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6 of the Most Infamous Murder Houses in American History


Audiences have long been spellbound by murder houses, as evidenced by the number of cult favorite TV shows and box office hits centered around places where the unthinkable happened. From the true crime story turned 1979 classic The Amityville Horror to the 2011 debut that ignited the American Horror Story anthology franchise (subtitled simply: Murder House), the intrigue in abodes with dark backstories has been enough to attract viewers for decades.

In real life, dwellings that were once crime scenes sometimes struggle to sell due to their stigmatized pasts. The Tudor-style manor at the center of the JonBenet Ramsey murder in Boulder, Colorado, was removed from the market this spring after multiple price cuts yielded no buyers. A massive devaluation isn’t always in order, though; about 20 miles away, the Watts home in Frederick, Colorado—where Chris Watts killed his pregnant wife, Shannan, in a case that sparked public outcry and a slew of documentary adaptations—saw a 29% price increase from its 2022 sale to its listing earlier this year, according to

Dr. Randall Bell has dealt with his fair share of properties forever stained by their heartbreaking, high-profile lore. As the CEO of Landmark Research, a firm specializing in real estate damage economics, Bell has been retained on cases including the Ramsey house, Nicole Brown Simpson’s Brentwood home, and the Santa Fe, California, manse that was the site of the Heaven’s Gate cult mass suicide. In Bell’s experience, such infamous properties will typically see a 15% to 25% decline in value. While the events that unfolded in these homes may draw in passersby, Bell says it’s unlikely that the true crime boom has ever made for an increased valuation in such circumstances.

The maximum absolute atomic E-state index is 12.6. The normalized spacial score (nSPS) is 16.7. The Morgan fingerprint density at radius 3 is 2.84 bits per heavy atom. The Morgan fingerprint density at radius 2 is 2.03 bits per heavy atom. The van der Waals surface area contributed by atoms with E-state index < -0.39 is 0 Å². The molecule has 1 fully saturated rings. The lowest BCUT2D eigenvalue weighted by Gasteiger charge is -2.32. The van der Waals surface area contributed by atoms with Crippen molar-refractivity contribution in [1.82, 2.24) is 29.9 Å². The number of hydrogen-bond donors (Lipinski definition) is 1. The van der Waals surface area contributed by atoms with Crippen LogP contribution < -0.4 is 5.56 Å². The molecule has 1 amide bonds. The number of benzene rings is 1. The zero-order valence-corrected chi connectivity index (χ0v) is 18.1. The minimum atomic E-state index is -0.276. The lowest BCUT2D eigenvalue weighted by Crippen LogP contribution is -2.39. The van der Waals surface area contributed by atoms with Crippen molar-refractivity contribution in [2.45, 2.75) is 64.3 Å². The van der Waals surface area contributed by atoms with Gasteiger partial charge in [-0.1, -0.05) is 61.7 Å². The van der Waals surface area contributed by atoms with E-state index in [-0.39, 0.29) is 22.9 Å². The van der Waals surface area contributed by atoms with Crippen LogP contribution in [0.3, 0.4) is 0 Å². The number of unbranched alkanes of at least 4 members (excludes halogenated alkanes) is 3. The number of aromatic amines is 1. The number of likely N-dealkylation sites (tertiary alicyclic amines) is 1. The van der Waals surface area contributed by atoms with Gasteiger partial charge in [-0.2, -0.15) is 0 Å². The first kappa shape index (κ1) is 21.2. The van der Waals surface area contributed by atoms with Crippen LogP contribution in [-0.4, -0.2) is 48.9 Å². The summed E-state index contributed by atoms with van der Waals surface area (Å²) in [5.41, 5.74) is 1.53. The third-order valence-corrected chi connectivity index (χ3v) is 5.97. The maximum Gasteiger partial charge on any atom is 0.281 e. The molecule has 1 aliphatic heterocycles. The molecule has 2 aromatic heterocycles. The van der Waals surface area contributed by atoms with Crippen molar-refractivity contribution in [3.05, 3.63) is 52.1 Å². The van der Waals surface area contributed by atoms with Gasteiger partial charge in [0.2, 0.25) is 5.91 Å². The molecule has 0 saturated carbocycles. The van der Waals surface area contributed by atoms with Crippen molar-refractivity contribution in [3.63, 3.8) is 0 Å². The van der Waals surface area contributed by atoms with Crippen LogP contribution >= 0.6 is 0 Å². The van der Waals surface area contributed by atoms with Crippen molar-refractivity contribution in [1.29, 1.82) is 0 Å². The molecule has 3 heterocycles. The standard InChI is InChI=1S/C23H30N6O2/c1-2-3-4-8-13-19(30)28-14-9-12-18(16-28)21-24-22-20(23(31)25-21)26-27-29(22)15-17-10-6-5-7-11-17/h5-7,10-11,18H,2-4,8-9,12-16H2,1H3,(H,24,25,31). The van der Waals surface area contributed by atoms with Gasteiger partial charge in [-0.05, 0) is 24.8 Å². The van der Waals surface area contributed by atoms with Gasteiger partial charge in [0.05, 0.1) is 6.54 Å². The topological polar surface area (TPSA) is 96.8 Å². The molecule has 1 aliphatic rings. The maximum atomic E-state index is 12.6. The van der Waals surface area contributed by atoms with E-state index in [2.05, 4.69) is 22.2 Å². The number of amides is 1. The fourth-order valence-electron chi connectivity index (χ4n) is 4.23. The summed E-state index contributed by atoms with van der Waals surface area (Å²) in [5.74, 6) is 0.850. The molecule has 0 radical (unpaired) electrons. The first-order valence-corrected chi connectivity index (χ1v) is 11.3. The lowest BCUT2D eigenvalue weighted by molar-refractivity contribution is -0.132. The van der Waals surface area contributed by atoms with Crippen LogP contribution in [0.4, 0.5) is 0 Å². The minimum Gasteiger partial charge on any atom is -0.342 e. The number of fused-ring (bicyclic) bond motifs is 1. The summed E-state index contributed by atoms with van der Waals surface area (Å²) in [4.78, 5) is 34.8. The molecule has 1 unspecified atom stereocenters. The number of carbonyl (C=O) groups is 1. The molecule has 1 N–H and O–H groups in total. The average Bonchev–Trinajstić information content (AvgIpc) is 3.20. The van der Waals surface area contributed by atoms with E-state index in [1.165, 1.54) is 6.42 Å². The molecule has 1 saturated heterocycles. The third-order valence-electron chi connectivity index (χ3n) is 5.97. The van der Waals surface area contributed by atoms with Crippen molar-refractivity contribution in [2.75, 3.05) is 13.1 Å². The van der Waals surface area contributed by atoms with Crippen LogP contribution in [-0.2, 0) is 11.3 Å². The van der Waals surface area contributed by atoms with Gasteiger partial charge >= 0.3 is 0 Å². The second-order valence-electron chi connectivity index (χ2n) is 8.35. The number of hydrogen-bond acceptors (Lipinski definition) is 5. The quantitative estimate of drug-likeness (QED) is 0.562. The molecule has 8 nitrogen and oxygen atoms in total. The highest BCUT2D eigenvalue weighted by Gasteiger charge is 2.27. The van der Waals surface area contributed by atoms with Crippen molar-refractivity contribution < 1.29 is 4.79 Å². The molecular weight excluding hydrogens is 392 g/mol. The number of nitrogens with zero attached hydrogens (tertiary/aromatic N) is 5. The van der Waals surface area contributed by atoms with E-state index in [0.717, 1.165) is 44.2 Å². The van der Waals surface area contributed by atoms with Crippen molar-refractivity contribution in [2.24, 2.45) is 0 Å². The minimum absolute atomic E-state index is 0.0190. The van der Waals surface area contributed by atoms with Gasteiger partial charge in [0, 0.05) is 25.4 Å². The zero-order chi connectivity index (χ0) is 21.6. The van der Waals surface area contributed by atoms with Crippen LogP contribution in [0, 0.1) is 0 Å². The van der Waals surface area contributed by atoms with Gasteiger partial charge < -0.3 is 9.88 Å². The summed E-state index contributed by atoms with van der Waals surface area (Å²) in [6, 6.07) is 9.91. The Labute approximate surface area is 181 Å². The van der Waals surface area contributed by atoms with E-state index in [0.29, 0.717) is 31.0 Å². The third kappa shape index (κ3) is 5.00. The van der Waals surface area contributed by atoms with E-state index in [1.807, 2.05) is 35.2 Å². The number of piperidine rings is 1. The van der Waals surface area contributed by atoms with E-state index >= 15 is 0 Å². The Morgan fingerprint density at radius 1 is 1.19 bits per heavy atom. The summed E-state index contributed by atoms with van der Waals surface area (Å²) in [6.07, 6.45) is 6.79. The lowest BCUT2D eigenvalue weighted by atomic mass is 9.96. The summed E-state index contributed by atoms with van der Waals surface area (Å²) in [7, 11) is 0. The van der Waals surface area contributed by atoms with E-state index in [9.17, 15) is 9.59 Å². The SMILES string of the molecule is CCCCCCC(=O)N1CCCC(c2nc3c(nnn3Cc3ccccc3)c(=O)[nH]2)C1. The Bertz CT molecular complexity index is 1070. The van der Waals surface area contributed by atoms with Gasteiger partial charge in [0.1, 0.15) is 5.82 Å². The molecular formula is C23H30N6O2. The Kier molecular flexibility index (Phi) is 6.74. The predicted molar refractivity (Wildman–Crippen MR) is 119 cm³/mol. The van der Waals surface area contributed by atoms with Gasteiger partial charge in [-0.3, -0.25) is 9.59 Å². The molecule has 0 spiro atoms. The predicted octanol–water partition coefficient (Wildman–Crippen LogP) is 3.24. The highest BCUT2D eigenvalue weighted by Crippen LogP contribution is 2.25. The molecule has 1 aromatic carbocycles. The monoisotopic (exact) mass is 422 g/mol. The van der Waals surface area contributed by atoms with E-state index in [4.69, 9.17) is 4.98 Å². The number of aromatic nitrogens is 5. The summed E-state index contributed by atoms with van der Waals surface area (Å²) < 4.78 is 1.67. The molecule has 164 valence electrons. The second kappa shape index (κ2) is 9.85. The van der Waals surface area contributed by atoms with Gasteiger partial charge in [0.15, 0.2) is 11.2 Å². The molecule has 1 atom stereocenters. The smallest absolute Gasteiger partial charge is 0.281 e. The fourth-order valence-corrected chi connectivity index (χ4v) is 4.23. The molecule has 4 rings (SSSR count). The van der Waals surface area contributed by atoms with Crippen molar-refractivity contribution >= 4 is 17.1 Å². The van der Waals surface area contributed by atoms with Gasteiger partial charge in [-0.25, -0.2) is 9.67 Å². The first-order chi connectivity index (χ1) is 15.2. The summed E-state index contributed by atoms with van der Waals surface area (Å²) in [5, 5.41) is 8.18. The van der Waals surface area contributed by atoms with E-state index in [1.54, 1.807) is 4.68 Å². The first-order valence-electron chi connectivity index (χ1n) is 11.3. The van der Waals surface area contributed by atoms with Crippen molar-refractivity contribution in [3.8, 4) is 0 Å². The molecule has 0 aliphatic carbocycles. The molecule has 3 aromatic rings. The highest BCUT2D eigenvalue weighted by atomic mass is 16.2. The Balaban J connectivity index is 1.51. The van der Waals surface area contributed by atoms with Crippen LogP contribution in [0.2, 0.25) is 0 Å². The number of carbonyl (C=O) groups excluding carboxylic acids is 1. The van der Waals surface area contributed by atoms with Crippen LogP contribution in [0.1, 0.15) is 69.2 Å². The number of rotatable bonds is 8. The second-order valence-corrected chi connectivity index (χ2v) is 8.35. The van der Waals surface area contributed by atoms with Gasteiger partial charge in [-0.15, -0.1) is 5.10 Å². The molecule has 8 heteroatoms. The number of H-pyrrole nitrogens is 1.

“There’s a lot of people who have a macabre interest [in murder houses], but I don’t really see people particularly buying these homes because of their fascination with crime; it’s more that they’re getting a discount.” As with the properties destroyed in Hurricane Katrina (which Bell also worked on), buyers tend to “swoop in” for better rates than they’d typically get in the area: “It’s the same concept as a bankruptcy,” Bell explains. “People buy distressed properties, and [murder sites] are distressed properties.”

Razing the residence completely is apparently a common consideration for those trying to offload a murder house, per Bell. When it falls under their ownership, the municipality on which a stigmatized property is located sometimes sees fit to order an edifice knocked down to offer some semblance of closure. In 2011, the home where “Cleveland Strangler” Anthony Sowell stored the bodies of his victims was demolished before a group of satisfied onlookers. Family members of the those killed by Sowell reportedly received a letter from the city assuring them that the destruction of the home would be “performed in such a way that no piece of the property will remain,” an action the note says was taken “in order to prevent actions that would be disrespectful to the memory of your loved one, your family and our community.”


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